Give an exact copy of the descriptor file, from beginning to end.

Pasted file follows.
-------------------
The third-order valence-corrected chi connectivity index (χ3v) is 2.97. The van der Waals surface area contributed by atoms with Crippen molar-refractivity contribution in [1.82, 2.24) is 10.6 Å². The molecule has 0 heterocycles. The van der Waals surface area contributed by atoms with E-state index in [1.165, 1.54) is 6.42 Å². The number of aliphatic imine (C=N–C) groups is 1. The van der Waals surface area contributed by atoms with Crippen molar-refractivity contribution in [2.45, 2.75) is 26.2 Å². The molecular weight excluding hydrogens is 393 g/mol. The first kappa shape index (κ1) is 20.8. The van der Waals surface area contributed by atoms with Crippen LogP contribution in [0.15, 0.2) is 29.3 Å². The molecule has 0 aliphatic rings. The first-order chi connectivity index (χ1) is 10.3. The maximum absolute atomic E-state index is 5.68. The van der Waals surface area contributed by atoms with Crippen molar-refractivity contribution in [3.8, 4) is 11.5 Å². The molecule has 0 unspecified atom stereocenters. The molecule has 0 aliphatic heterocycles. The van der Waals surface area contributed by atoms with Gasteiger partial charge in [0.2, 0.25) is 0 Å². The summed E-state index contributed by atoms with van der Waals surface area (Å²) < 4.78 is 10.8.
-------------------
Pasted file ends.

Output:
The third-order valence-corrected chi connectivity index (χ3v) is 2.97. The van der Waals surface area contributed by atoms with Crippen molar-refractivity contribution in [1.82, 2.24) is 10.6 Å². The molecule has 0 heterocycles. The van der Waals surface area contributed by atoms with E-state index in [1.165, 1.54) is 6.42 Å². The number of aliphatic imine (C=N–C) groups is 1. The van der Waals surface area contributed by atoms with Crippen molar-refractivity contribution in [2.45, 2.75) is 26.2 Å². The molecular weight excluding hydrogens is 393 g/mol. The first kappa shape index (κ1) is 20.8. The van der Waals surface area contributed by atoms with Crippen LogP contribution in [0.15, 0.2) is 29.3 Å². The molecule has 0 aliphatic rings. The first-order chi connectivity index (χ1) is 10.3. The maximum absolute atomic E-state index is 5.68. The van der Waals surface area contributed by atoms with Crippen molar-refractivity contribution in [3.8, 4) is 11.5 Å². The molecule has 0 unspecified atom stereocenters. The molecule has 0 aliphatic heterocycles. The van der Waals surface area contributed by atoms with Gasteiger partial charge in [0.2, 0.25) is 0 Å². The summed E-state index contributed by atoms with van der Waals surface area (Å²) < 4.78 is 10.8.